Blogging and Writing Courses
A blog is a type of website, which allows users to make postings (i.e. to blog) that resemble an online journal or diary. Most blogs make use of text; however, users have the capability to communicate using photographs, audio (podcasting), and videos (vlog). This application, which is very popular among teenagers and young adults, belongs in the family of open source software, i.e. applications which are freely available for public use. But what does a blog have to do with writing courses?
Dr. Jill Walker, Weblogs: Learning to Write in the Network: “Weblogs are good as learning journals … but all these things could be done in a paper notebook - though the knowledge that other people are (or can be) reading is important. … What’s more important to teach our students is network literacy: writing in a distributed, collaborative environment. … Bringing network literacy to the classroom means jolting students out of the conventional individualistic, closed writing of essays only ever seen by your professor.” (http://huminf.uib.no/~jill/archives/blog_theorising/talk_at_brown.html)
Many students use blogs to keep personal journals and share their thoughts with the world. Building on this trend, faculty are increasingly using blogs as electronic journals. At a minimum, blogs allow students to comment and reflect on assigned readings in a creative and collaborative process. However, the potential benefits of using blogs in the writing classroom can be so much more. The very nature of a blog is its work-in-progress characteristic. Students often struggle with revising their work beyond the first or second read. Blogs provide opportunities for students to experiment with multiple versions of a paper as well as a means to solicit feedback and suggestions from their peers. Additionally, blogs give students an opportunity to see how other students employ writing and editing strategies in their work. A benefit for professors is the ability to maximize feedback. Whether writing a few choice suggestions on how to improve a paper or highlighting select techniques in students’ work, blogging offers a means to authentically interact with students.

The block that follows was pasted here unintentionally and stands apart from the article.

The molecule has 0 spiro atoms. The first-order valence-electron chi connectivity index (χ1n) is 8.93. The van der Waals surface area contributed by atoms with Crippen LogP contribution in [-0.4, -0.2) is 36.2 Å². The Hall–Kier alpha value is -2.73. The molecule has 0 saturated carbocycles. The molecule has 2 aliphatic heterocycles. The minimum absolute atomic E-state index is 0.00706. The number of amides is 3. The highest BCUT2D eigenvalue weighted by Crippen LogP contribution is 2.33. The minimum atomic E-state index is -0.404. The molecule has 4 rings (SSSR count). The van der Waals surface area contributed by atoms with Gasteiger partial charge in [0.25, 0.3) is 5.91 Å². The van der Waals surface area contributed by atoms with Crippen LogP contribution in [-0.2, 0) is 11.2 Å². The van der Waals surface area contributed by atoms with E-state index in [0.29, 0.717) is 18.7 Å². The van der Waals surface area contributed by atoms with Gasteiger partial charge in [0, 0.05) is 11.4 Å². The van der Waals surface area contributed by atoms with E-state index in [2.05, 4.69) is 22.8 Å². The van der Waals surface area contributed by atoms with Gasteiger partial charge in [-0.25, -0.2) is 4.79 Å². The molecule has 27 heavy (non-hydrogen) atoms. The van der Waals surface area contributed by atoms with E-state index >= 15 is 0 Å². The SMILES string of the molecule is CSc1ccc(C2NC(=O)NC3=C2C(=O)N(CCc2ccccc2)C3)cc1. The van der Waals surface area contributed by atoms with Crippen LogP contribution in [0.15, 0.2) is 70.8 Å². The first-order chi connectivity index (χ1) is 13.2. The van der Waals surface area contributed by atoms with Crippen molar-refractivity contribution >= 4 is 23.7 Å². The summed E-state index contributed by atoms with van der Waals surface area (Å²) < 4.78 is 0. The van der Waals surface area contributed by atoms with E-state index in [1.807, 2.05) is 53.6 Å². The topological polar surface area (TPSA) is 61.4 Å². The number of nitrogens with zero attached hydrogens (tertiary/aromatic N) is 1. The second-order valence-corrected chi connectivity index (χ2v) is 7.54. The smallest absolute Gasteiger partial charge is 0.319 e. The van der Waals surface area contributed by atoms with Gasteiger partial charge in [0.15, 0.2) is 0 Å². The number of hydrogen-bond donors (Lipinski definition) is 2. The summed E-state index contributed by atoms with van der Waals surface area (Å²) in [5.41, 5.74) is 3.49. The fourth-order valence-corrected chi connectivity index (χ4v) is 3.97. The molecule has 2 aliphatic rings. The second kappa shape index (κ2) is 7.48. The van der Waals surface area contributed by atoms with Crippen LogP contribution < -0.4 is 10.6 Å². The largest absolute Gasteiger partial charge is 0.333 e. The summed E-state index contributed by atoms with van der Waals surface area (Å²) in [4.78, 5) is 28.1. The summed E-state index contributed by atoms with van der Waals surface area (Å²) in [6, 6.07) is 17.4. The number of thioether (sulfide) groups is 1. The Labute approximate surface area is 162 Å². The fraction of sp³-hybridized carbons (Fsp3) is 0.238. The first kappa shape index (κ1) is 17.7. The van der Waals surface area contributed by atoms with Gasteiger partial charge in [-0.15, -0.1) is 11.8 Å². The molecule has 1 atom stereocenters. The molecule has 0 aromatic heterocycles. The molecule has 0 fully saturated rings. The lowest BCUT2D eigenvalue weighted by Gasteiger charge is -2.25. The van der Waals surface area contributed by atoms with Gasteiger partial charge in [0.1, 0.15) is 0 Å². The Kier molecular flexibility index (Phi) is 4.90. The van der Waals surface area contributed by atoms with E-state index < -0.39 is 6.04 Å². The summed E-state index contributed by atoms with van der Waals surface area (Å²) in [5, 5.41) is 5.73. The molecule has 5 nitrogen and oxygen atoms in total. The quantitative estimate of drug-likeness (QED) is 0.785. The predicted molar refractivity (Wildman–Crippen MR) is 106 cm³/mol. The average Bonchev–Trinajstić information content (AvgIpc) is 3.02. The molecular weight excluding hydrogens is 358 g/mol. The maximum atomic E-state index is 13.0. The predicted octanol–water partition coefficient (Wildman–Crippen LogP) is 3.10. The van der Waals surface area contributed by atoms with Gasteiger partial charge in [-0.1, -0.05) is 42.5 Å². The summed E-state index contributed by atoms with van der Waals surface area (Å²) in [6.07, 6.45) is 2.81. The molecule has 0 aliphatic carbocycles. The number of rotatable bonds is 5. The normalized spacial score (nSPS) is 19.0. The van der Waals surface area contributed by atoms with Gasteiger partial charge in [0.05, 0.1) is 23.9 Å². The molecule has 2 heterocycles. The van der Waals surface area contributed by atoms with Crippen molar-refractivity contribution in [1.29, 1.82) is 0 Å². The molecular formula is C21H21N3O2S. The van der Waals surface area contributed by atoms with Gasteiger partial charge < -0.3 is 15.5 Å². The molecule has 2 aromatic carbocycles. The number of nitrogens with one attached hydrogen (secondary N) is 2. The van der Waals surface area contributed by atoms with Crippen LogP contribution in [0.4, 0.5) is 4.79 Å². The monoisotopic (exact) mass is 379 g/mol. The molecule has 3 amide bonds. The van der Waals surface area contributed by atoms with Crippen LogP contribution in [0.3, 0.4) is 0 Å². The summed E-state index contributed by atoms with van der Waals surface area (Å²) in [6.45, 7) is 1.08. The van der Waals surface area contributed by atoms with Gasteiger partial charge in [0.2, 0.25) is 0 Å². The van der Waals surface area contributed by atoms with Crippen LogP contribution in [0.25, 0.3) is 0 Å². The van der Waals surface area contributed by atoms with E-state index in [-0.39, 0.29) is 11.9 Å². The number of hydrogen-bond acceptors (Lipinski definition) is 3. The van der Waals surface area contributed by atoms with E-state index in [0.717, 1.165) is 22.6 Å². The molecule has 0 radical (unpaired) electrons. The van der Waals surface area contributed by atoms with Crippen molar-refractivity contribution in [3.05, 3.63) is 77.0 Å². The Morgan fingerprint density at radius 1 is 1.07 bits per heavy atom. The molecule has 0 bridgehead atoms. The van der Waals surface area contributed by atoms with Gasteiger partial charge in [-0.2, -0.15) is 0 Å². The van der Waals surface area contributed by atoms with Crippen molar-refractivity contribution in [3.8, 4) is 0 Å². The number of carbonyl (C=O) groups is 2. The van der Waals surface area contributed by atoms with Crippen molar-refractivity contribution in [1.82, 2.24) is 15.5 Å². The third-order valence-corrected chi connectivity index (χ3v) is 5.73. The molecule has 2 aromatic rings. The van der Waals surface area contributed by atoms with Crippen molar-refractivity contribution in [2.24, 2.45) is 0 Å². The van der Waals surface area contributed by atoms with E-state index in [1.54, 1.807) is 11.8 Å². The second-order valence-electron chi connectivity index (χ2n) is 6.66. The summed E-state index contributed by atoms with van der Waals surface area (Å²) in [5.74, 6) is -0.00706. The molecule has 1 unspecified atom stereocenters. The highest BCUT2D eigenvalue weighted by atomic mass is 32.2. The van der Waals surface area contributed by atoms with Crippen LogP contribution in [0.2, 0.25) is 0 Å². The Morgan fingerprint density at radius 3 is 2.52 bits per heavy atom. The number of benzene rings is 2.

Faculty can take advantage of the interactive capabilities of blogging to encourage students to discuss, collaborate, and elaborate on posted assignments. Whether the lecturer teaches on-campus or at a distance, he or she could guide students to use blogs in group projects and to produce collaborative writing work. The creative nature of online, collaborative work can emphasize the value of authorship and proper citation. Taking pride in their writing, can in turn lead students to genuinely realize the value of writing and the wrongs of plagiarism.
There are some blogs that I ejoyed reading. Some of those are:
I really like to read the first blog because that blog is all about transsexual issue. Actually I and my coursemates had created that blog last semester. Even though we created that blog just because of our group project, but we did had fun while doing the project. Every piece of writing in that blog comes from our own idea. We did a lot of references before we publish our post. Through this, we did gained some knowledge about our topic of discussion, which is transsexual.